‘The Final Frontier’ does not begin like an Iron Maiden album.
Opener ‘Satellite 15’ is, quite simply, a little unusual. It’s relatively simple, it’s uncharacteristically atmospheric, and the low, chugging (and very much studio-engineered) bass line doesn’t feel like Steve Harris at all.
It’s not short either. For at least two minutes you won’t be certain that this is really a Maiden album at all. It doesn’t reflect their often grandiose live introductions, and certainly feels more suited to the progressive metal category. Not that this is necessarily a bad thing, but it does take some getting used to.
It’s only when Bruce Dickinson’s distinctive vocals break through, initially with little in the way of accompaniment, that the album appears to be on the brink of exploding into the sort of album most fans were expecting.
But ‘Satellite 15’ keeps building. You can’t fault their commitment, but after four and a half minutes of introduction there had better be something special waiting at the end.
Instead we get the title track.
‘Final Frontier’ music video on Youtube:
‘The Final Frontier’ is a pretty good single, even if it doesn’t represent the character of the album. But a space-bound Eddie is hardly befitting of the sort of atmospheric introduction that was clearly the result of much careful composition, and which constitutes such a distinctive departure from the band’s established sound. You’d have thought it would introduce something a little more special. Even though ‘The Final Frontier’ does contain some heartfelt lyrics, the subject matter and song structure hardly ranks it up an epic like ‘Sign of the Cross’ (the opener from 1995’s ‘The X Factor’ album).
Also, whilst I’m all for listening to an album as an album, it’s still a little irritating that, when combined with the introduction, what is probably the album’s catchiest song becomes well over 8 minutes in length.
In my mind ‘The Final Frontier’ (the song) plays a similar role to that of ‘Different World’ (from previous album ‘A Matter of Life and Death’). It’s the radio-friendly second single/release that should be a highlight of the album. That it is, but the comparison with ‘Different World’ is indicative of the album as a whole: it’s simply not as good as its predecessor.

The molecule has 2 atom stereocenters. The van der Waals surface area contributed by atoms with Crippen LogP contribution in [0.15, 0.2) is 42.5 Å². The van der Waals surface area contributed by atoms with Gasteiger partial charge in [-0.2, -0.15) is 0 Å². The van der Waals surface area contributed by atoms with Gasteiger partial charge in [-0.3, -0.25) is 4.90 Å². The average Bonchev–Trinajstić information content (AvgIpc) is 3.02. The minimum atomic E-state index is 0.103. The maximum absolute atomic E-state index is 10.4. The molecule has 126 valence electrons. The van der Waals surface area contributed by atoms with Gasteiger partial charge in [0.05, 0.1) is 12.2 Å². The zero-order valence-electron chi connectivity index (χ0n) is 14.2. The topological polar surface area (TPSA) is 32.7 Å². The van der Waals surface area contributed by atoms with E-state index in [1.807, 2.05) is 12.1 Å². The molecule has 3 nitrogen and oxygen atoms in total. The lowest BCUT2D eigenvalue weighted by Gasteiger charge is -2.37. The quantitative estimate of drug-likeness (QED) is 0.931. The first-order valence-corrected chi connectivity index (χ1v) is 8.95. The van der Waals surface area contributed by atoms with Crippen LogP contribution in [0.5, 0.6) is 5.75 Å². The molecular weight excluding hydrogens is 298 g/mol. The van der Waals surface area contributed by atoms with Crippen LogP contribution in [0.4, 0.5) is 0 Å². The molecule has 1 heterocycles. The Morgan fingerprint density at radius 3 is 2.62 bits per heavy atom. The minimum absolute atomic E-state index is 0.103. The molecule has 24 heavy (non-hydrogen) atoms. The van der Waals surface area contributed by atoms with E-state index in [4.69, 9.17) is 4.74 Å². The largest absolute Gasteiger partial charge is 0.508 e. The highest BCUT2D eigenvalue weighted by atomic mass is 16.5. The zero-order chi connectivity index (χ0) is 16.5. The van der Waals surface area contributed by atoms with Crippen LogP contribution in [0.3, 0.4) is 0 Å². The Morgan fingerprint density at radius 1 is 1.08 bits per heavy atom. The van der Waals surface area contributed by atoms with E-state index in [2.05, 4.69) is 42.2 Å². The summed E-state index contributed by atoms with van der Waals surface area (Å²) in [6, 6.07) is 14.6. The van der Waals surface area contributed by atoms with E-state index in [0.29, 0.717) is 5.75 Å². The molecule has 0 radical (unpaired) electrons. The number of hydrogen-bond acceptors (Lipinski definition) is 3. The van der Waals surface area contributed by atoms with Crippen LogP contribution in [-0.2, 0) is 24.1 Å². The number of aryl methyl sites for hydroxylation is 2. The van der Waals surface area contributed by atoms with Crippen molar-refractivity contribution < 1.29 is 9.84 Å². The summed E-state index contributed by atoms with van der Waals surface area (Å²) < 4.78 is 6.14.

The album’s reception seems to suggest that I’m way off the mark, with ‘The Final Frontier’ chalking up Iron Maiden’s highest ever number of worldwide number one entries (30), and with critics giving the album an almost unanimous thumbs up. But I’m not looking to write a promo piece.
By no means is this a bad album. The drum sections stand out more than previous efforts, and there’s plenty of impressive guitar work to marvel at. But whilst there are some infectious sections that will have you humming for days, they are just that: sections. Too many lengthy songs, verses that don’t seem to add much the second or third time they’re repeated, and a few laboured bridge sections prevent the album from really seizing the imagination. As a whole, the pace is just too slow.
First single ‘El Dorado’ is symptomatic of this problem. It seems to take an age to reach the chorus, and when it does it then takes an age to finally break into the guitar solo. On the other hand, when the pace is purposefully slowed, as it is with ‘Coming Home’, the song structures seem far more accomplished. ‘Coming Home’ is a little more reminiscent of Bruce Dickinson’s solo work than it is Iron Maiden (so no surprise to see that he shares writing credits for that one).
‘The Talisman’ provides a much-needed sense of urgency with its galloping guitars and a soaring vocal performance. But it’s followed by ‘The Man Who Would Be King’ which, although it starts brilliantly, is a bit of an anticlimax.
The best is most certainly left to last. ‘When the Wild Wind Blows’ tells the by-now familiar story of impending disaster, but with an interesting and poignant twist at the end. It’s the sort of song that ‘Satellite 15’ really should have introduced. The atmospheric qualities are back, it boasts a repeated refrain that you’ll find yourself humming, and the bridge sections drive things forward rather than slowing the pace.
Add to that some of the album’s best guitar solos and a well executed reprise of the original refrain, and you have a song that stands on its own in a way that many of the previous tracks struggle to do.
‘When the Wild Wind Blows’ on Youtube (picture only):
No doubt the album will be a grower, but it’s difficult to imagine many of the songs becoming live staples. Like the vast majority of Iron Maiden albums none of the songs stand out as being unworthy of inclusion, but the main problem with ‘The Final Frontier’ is that it’s plagued by the absence of any really original guitar riffs. And that matters. Even if you are Iron Maiden.
The finality of the album title had given strength to rumours that this would be the final Maiden album. But now that the band have confirmed that they intend to write more material we can finally breathe a sigh of relief. With the departure of Black Sabbath’s Ronnie James Dio, the apparent unlikelihood of Ozzy rejoining the band*, and Judas Priest’s announcement of a farewell tour, we look to be reaching the end of an era for UK metal. Whilst I maintain that ‘The Final Frontier’ is still a worthwhile investment, it is far from the send off that we should hope for from the world’s greatest heavy metal band.
Long live Iron Maiden!
– Phil Henderson
*watch him announce it immediately now that I’ve said that…
Iron Maiden are:
Bruce Dickinson – Vocals
Steve Harris – Bass
Dave Murray – Guitars
Adrian Smith – Guitars
Janick Gers – Guitars
Nicko McBrain – Drums
Country of Origin: England